State Sen. Tom Lee, R-Thonotosassa, appears to have stirred a hornet’s nest by announcing publicly that he intends to run for state chief financial officer in 2018.
It’s long been known that Lee wanted to run for the office -- he ran in 2006 -- and he’s made it no secret that he was considering it.
Still, many political insiders expected Lee would eventually decide to run for re-election to his state Senate seat instead of starting a primary fight with the current CFO, Republican Jimmy Patronis. Gov. Rick Scott appointed Patronis to the vacant post in June and solidly backs Patronis to run to hold it in 2018.
But without filing officially, Lee told a local reporter this week he intends to run – and did so on the day before attending a high-profile public event with Scott and Patronis in Brandon.
On Friday, Lee stood with Patronis, Scott and other Republican luminaries at Brandon Honda, while Scott and Patronis touted Scott’s election-year proposal to make it harder for the Legislature to impose tax or fee increases.
Then a reporter asked Scott about the CFO race and about Lee’s announcement, and Scott made it clear where his loyalties are.
“I’ve known Jimmy for a long time,” he said. “I appointed Jimmy because I think he’s going to do a really good job as CFO. I know he’s concerned about whether he’s going to run or not. If he runs I’ll be a big supporter … I’ll do everything I can to see that he wins.”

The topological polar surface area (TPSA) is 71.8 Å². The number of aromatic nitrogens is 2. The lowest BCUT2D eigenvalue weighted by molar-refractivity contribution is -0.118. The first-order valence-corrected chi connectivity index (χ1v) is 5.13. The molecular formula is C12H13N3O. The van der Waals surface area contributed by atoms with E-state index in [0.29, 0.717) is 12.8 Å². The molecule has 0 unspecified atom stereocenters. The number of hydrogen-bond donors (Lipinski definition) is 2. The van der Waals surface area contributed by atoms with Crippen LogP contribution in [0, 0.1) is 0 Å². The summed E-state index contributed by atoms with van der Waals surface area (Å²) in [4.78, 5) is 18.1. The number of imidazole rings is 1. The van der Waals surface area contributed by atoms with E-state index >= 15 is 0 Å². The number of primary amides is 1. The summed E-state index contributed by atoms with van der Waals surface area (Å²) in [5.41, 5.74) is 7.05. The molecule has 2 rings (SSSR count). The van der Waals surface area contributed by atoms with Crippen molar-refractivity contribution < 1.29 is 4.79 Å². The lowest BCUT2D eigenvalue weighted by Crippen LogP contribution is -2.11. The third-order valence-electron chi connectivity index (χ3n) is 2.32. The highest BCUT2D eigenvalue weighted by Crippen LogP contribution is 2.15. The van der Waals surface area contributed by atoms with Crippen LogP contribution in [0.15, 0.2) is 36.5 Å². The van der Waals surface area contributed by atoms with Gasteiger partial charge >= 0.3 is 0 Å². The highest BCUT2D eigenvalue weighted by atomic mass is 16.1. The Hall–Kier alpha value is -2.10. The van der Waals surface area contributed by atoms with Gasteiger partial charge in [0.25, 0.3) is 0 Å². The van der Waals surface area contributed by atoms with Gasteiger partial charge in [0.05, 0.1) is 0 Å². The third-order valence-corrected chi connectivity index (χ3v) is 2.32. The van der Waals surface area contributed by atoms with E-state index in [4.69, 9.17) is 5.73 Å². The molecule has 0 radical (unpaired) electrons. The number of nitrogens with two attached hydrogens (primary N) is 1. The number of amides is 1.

Patronis hasn’t said whether he intends to run in 2018 to hold onto the CFO post, but he’s acting like a candidate.
He recently founded an independent political committee, Treasure Florida, and Scott will headline a fundraiser for that committee in Orlando in September.
Lee, however, has a substantial head start over Patronis in both statewide name recognition and money – nearly $2 million in his own committee, The Conservative.
Scott, of course, is expected to run for the U.S. Senate next year.
In the past, Lee and Scott have been allies. Scott appointed Lee’s wife, Laurel Lee, to a circuit judgeship in 2013, and Lee took over the Hillsborough County Republican Party, a time-consuming and thankless task, during Scott’s 2014 re-election campaign.
However, the relationship has been less smooth lately. In the 2016 legislative session, Lee opposed Scott’s plans for public school funding, and in the 2017 session, Lee was considered an ally of House Speaker Richard Corcoran, who clashed with Scott over economic incentives.
Lee sought the appointment as CFO, but Scott picked Patronis instead.
Also attending the Brandon event were a couple of the local state House members who’d be interested in running to replace Lee in the Senate if he vacates his District 20 seat to run for CFO, Ross Spano of Dover and Danny Burgess of Zephyrhills.
They and Shawn Harrison, R-Tampa, all said they’d be interested if Lee left the seat vacant.
That means dominoes lined up to fall. If one or more of the GOP House members run, it will set off a scramble in GOP-leaning East Hillsborough to replace them. If Harrison runs, it would open up a House seat in a swing district that could easily go Democratic.
Jack Latvala, Florida’s newest Republican candidate for governor, struggled Wednesday to fully blame the deadly violence that took place during a Charlottesville rally over the weekend on white supremacists.